Texas-Style Chilli con Carne

A delicious winter warmer

While I can’t claim that my recipe is 100% authentic, it does subscribe to two of cardinal rules of Texas chilli: it doesn’t contain any beans and it uses beef chuck pieces rather than mince. Where it does diverge from traditional Texas chilli is in the spice department. Proper Texas chilli is made with beef, chillies and not a whole lot else. My recipe calls for a combination of chipotles chilli flakes, chilli powder, smoked paprika, cumin and cinnamon, as well as a little bit of dark chocolate at the end to round it all off. Authentic or not, it’s absolutely delicious, if I do say so myself!

  • Prep Time: 10 minutes
  • Total Time: 4 hours 35 minutes
  • Yield: 6 1x
  • Category: Meat


  • 1 kg beef chuck, cut into to 2-inch pieces
  • vegetable oil
  • 1 large onion, finely chopped
  • 6 garlic cloves, minced
  • 2 red chillies, finely chopped (optional)
  • 3 tbsps mild or hot chilli powder
  • 1 tsp chipotle chilli flakes
  • 1 tsp smoked paprika
  • 1 tsp ground cumin
  • ½ tsp ground cinnamon
  • 500 ml beef stock
  • 1 x 400 g tin of good-quality whole peeled plum tomatoes, hand-crushed
  • 1 tbsp brown sugar
  • 2 dried bay leaves
  • 30 g dark chocolate (55% cocoa), grated or finely chopped

To serve:


  1. Pat the beef dry and season generously with sea salt and freshly-ground black pepper.
  2. Heat a splash of vegetable oil in a large Dutch oven (or pot) over medium-high heat. Working in batches, sear the beef, turning occasionally, until browned on all sides. Each batch should take around 5 minutes. Transfer the beef to a plate or shallow bowl.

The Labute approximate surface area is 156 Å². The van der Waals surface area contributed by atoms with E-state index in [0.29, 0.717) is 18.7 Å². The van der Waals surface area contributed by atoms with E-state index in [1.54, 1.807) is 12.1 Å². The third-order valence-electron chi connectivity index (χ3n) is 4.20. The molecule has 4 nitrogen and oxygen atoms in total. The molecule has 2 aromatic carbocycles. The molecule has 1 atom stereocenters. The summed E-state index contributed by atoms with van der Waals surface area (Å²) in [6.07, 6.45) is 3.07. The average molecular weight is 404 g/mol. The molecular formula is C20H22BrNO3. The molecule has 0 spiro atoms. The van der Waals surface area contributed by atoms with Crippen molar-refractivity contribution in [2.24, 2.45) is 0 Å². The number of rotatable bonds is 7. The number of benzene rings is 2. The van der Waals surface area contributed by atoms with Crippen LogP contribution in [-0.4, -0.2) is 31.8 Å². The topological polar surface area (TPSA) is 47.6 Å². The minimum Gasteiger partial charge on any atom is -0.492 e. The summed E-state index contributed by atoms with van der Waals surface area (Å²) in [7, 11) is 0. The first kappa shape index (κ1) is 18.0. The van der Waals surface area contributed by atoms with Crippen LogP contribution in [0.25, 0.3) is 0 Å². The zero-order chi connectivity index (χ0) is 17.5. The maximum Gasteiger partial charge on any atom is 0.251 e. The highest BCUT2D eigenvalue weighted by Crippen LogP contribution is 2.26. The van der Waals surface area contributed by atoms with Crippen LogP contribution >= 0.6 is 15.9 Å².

3. Reduce the heat to medium-low. If necessary, add another splash of oil. Add the onion and cook, stirring occasionally, until soft and translucent, 7 to 10 minutes.
  4. Add the garlic and chilli and cook for 1 minute, stirring constantly. Add the chilli powder, chipotle chilli flakes, smoked paprika, cumin and cinnamon and cook for 30 secs, stirring constantly, then immediately add the beef stock, tinned tomatoes, brown sugar and bay leaves. This will ensure that you don’t burn the spices, which would make them, and thus the whole dish, bitter.
  5. Season with sea salt and freshly-ground black pepper, stir to combine and turn the heat up to medium-high. Bring the chilli to a simmer.
  6. Braising method 1 (if you’re using a Dutch oven): cover and transfer the Dutch oven to a preheated oven and bake at 150℃ until the meat is nice and tender, around 4 hours. This is my preferred cooking method because the oven environment helps the beef braise more evenly and the sauce doesn’t risk drying out.
  7. Braising method 2 (if you’re using a non-ovenproof pot): reduce the heat to low, cover with a tight-fitting lid and simmer until the meat is nice and tender, around 4 hours. Give the chilli an occasional stir to make sure it’s not sticking to the bottom of the pot. If it starts to dry out before the beef is tender, add a little bit of stock or water.
  8. After the 4 hours, or once the beef is tender, remove the Dutch oven from the oven/pot from the heat and stir in the dark chocolate until melted – it will add richness and glossiness. Cover and let sit for 5 minutes.
  9. Taste and adjust the salt level to your liking. Garnish with the fresh coriander and serve with your favourite chilli con carne sides and toppings. I like mine with tortilla chips and guacamole (get my recipe here) or with rice.

Did you make this recipe?

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